Of the roughly 15,000 to 20,000 homeless youths in New York, up to 40 percent of them are LGBT (Lesbian Gay Bisexual Transgender). `Sylvia's Place' originated as the vision of Sylvia Rivera, a transgendered woman, who was an advocate for LGBT rights during her life and worked tirelessly, even while stricken with cancer, for the food pantry at the Metropolitan Community Church of New York. On her deathbed, she made the Reverend Pat Bumgardner promise to find a way to start a shelter in the space. One year after her death Rev Pat saw to it that this vision was seen through to fruition.
Their first client, Ron Malice, arrived on April 3rd of 2003, and within a week from Ron's arrival, Lucky Michaels was hired. As a participant observer, Lucky began photographing the environment and the teenagers who walked through their doors.
Each story became a part of Sylvia's growing history. "I'm here and I'm alive, so I guess I'm lucky," says Domico Sanchez, one of the shelter's clients, "It's hard for anyone being homeless. But imagine being homeless, a teenager and gay. People would jump you on the streets." Each young person has had something to say, even if only in silence. With music flooding the air inside, voices vying for attention, pots clanging in the sink, silence has a story of its own.
The one thing they all have in common is that they all have nowhere else to sleep, but even sleep is never a guarantee at Sylvia's. Many of them lie plagued with insomnia, others lie awake with the hope of a new day. Although they might not find restful sleep each night, they always find a bed and a shower. Some also find families, enemies, boyfriends, girlfriends. Most find their own kind of sanctuary.
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Est. Packaging Dimensions: Length: 8.8" Width: 8.8" Height: 0.8" Weight: 1.95 lbs.
Release Date Feb 28, 2008
ISBN 1904563635 ISBN13 9781904563631
I find this book to be disturbing in the sense that it could have been anyone of us who were close to the Church. The photography is stunning and beautiful. My heart goes out to the men and women who suffered/suffers in the hands of these monsters. It has changed my view of the church. Hail to my cousin Carm who helped put the facts out there. My prayers are with all those people.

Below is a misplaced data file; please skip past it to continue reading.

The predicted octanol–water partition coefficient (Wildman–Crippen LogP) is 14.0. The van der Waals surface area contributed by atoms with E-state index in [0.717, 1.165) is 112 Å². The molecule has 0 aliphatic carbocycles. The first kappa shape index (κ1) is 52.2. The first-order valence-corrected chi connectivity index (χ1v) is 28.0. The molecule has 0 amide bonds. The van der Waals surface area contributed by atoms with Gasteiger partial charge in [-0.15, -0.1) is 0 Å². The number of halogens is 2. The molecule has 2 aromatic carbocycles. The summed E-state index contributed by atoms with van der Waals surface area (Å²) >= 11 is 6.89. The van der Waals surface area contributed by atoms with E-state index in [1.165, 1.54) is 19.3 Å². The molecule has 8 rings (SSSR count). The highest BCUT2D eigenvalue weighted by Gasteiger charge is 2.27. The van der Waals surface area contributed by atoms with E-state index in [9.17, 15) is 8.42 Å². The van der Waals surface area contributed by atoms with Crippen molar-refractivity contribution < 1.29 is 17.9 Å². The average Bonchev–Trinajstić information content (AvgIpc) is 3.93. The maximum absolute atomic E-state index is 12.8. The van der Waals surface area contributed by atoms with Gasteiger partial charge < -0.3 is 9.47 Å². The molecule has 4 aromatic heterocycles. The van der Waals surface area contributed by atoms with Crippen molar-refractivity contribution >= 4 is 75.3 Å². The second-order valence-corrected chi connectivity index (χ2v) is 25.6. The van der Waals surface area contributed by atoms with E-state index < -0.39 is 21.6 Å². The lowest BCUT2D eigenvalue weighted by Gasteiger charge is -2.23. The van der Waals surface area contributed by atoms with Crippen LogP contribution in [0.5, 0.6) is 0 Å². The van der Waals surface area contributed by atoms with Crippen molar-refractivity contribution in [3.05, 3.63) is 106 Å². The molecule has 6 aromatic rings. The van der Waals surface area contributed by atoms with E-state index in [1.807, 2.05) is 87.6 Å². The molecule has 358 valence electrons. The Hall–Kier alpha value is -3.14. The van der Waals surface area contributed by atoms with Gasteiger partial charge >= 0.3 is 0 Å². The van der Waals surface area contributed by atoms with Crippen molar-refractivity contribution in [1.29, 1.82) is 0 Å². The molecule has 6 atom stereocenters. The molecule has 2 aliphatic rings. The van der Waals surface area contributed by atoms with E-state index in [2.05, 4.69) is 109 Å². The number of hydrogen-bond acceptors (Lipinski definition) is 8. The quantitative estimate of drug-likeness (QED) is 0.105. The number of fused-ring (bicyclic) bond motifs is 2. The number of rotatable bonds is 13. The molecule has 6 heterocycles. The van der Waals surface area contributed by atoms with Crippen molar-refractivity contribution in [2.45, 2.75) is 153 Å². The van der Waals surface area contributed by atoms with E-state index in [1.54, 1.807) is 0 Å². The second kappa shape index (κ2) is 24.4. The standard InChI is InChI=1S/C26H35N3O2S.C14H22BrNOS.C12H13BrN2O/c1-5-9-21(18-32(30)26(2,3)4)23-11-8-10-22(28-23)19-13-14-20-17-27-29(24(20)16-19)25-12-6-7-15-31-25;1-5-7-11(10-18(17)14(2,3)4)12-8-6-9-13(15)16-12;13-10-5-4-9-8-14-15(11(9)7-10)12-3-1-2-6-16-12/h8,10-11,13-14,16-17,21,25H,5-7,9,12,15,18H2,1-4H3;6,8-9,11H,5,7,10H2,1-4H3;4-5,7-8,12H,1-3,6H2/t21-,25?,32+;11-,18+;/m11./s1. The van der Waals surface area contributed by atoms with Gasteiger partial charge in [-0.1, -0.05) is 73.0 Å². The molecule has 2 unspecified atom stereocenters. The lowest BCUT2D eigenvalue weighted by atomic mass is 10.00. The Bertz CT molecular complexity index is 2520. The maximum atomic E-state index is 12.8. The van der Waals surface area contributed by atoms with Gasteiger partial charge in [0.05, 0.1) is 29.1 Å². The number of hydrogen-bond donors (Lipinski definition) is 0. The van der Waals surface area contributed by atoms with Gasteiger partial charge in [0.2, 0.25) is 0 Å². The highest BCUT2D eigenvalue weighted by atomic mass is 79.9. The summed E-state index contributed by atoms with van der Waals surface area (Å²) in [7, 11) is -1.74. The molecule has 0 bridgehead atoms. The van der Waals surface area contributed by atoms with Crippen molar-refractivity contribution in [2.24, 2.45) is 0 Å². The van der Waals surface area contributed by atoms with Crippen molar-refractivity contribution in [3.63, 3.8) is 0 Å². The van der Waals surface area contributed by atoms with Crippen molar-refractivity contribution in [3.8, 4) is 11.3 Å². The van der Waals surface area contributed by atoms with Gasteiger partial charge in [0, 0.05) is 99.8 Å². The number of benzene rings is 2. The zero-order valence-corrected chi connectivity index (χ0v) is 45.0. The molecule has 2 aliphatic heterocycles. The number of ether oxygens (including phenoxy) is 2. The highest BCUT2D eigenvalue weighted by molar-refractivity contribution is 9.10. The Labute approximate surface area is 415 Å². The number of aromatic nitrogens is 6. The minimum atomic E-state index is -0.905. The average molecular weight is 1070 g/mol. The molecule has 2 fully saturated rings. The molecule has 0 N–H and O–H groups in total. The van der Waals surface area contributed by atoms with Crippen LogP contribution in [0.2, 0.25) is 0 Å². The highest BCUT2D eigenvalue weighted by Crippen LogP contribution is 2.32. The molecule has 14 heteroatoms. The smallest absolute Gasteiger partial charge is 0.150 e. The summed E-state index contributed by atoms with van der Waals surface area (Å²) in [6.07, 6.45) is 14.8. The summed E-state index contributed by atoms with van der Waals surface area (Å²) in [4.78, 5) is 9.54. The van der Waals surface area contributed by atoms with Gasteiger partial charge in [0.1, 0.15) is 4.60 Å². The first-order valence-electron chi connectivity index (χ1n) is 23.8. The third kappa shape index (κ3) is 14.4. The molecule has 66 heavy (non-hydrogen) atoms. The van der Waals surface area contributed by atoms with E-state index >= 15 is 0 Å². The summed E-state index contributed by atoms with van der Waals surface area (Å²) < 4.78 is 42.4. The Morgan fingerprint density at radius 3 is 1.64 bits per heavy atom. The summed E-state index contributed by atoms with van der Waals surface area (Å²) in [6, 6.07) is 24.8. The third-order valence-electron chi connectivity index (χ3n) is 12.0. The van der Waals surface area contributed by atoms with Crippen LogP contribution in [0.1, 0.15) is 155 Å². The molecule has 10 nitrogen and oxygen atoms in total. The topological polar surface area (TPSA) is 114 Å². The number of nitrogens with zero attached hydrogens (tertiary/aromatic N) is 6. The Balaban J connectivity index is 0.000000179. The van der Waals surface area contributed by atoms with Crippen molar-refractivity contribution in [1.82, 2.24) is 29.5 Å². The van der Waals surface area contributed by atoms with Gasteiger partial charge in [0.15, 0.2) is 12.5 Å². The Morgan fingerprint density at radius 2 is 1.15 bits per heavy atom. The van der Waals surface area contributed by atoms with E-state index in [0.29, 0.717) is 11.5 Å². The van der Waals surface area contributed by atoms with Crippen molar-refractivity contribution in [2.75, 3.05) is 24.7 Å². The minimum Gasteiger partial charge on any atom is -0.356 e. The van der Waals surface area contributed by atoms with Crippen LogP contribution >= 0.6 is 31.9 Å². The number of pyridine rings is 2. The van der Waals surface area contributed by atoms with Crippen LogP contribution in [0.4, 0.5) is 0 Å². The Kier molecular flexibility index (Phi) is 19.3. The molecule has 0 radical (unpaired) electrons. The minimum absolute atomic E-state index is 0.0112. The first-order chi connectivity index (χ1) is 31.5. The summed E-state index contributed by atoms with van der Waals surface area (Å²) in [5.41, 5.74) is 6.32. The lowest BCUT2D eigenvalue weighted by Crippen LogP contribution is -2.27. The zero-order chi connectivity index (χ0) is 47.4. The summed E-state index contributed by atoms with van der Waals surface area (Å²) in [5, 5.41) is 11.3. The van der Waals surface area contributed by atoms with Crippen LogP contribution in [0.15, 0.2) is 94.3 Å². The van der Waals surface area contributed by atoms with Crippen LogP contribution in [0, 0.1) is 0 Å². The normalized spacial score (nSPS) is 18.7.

Outstanding Representation of Reality Apr 12, 2008
The material in this book only contained three posed shots, realistic imagery of the lives of LGBT runaways and discarded youths. They need a shelter and a home - this book brings to light that need and lays it very honestly before you. It has a prominent place on my living room table for all to see and inquire.
'Shelter' Shines Mar 14, 2008
Picking up this beautifully bound photography book, one could not imagine the experience hiding inside. In his debut publication called SHELTER, Lucky Michaels rocks the photography world with a book chronicling the lives of the young queer people living at a New York City shelter. Michaels' images are shockingly intimate and from first page to last, they weave a story of what it is to be queer, young, and homeless. In one image, a shelter resident snorts the blue powder from a pixie stick. In another, a pair of transgender girls fix each other's hair as they get ready to leave for the day. Michaels has an eye like no other photographer and it's clear that he truly loves his subject matter.
The photographs are accompanied by text that tells a more narrative version of these young people's lives. We follow the lives of a handful of the people seen in the book and see what the world is like through their eyes. The stories are often tragic, gut-wrenching vignettes, but each of them holds an element of hope and promise that their worlds will get better. The real magic, however is found in the photographs themselves.
This book is a treasure that deserves a place on everyone's bookshelf. It's a reminder of the work still left to do and a celebration of young lives that excel in survival. And watch out for Lucky Michaels. This guy clearly has a healthy, successful career ahead of him.